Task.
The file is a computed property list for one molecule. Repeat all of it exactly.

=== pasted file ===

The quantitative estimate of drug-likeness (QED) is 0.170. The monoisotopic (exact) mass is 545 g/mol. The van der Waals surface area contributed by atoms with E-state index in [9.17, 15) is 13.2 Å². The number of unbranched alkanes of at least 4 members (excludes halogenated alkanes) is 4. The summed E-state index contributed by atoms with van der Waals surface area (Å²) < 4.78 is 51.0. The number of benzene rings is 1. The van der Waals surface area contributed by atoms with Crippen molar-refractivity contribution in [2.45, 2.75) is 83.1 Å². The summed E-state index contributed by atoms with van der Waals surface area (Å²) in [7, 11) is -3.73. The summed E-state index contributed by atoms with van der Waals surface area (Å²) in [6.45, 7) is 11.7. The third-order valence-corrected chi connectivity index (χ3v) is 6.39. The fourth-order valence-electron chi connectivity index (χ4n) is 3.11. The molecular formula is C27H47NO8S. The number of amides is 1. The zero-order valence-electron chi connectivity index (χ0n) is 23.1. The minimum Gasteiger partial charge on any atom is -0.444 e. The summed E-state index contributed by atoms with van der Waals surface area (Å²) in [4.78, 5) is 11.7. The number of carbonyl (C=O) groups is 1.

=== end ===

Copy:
The quantitative estimate of drug-likeness (QED) is 0.170. The monoisotopic (exact) mass is 545 g/mol. The van der Waals surface area contributed by atoms with E-state index in [9.17, 15) is 13.2 Å². The number of unbranched alkanes of at least 4 members (excludes halogenated alkanes) is 4. The summed E-state index contributed by atoms with van der Waals surface area (Å²) < 4.78 is 51.0. The number of benzene rings is 1. The van der Waals surface area contributed by atoms with Crippen molar-refractivity contribution in [2.45, 2.75) is 83.1 Å². The summed E-state index contributed by atoms with van der Waals surface area (Å²) in [7, 11) is -3.73. The summed E-state index contributed by atoms with van der Waals surface area (Å²) in [6.45, 7) is 11.7. The third-order valence-corrected chi connectivity index (χ3v) is 6.39. The fourth-order valence-electron chi connectivity index (χ4n) is 3.11. The molecular formula is C27H47NO8S. The number of amides is 1. The zero-order valence-electron chi connectivity index (χ0n) is 23.1. The minimum Gasteiger partial charge on any atom is -0.444 e. The summed E-state index contributed by atoms with van der Waals surface area (Å²) in [4.78, 5) is 11.7. The number of carbonyl (C=O) groups is 1.